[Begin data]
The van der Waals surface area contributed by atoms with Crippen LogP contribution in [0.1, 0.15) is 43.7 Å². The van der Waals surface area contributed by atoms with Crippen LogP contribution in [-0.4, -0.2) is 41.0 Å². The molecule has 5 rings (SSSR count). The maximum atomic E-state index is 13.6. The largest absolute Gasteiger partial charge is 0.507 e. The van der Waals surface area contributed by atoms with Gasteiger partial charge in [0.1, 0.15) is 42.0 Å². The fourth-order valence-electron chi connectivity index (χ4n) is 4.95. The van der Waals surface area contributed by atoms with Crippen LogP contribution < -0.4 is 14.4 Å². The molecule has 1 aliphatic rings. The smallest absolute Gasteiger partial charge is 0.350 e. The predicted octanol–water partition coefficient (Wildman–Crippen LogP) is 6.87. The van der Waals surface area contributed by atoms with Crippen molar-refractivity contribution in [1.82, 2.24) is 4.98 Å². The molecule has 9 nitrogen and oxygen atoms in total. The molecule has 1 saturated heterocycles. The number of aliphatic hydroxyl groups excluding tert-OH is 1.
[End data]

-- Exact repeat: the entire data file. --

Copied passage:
The van der Waals surface area contributed by atoms with Crippen LogP contribution in [0.1, 0.15) is 43.7 Å². The van der Waals surface area contributed by atoms with Crippen LogP contribution in [-0.4, -0.2) is 41.0 Å². The molecule has 5 rings (SSSR count). The maximum atomic E-state index is 13.6. The largest absolute Gasteiger partial charge is 0.507 e. The van der Waals surface area contributed by atoms with Gasteiger partial charge in [0.1, 0.15) is 42.0 Å². The fourth-order valence-electron chi connectivity index (χ4n) is 4.95. The van der Waals surface area contributed by atoms with Crippen LogP contribution < -0.4 is 14.4 Å². The molecule has 1 aliphatic rings. The smallest absolute Gasteiger partial charge is 0.350 e. The predicted octanol–water partition coefficient (Wildman–Crippen LogP) is 6.87. The van der Waals surface area contributed by atoms with Crippen molar-refractivity contribution in [1.82, 2.24) is 4.98 Å². The molecule has 9 nitrogen and oxygen atoms in total. The molecule has 1 saturated heterocycles. The number of aliphatic hydroxyl groups excluding tert-OH is 1.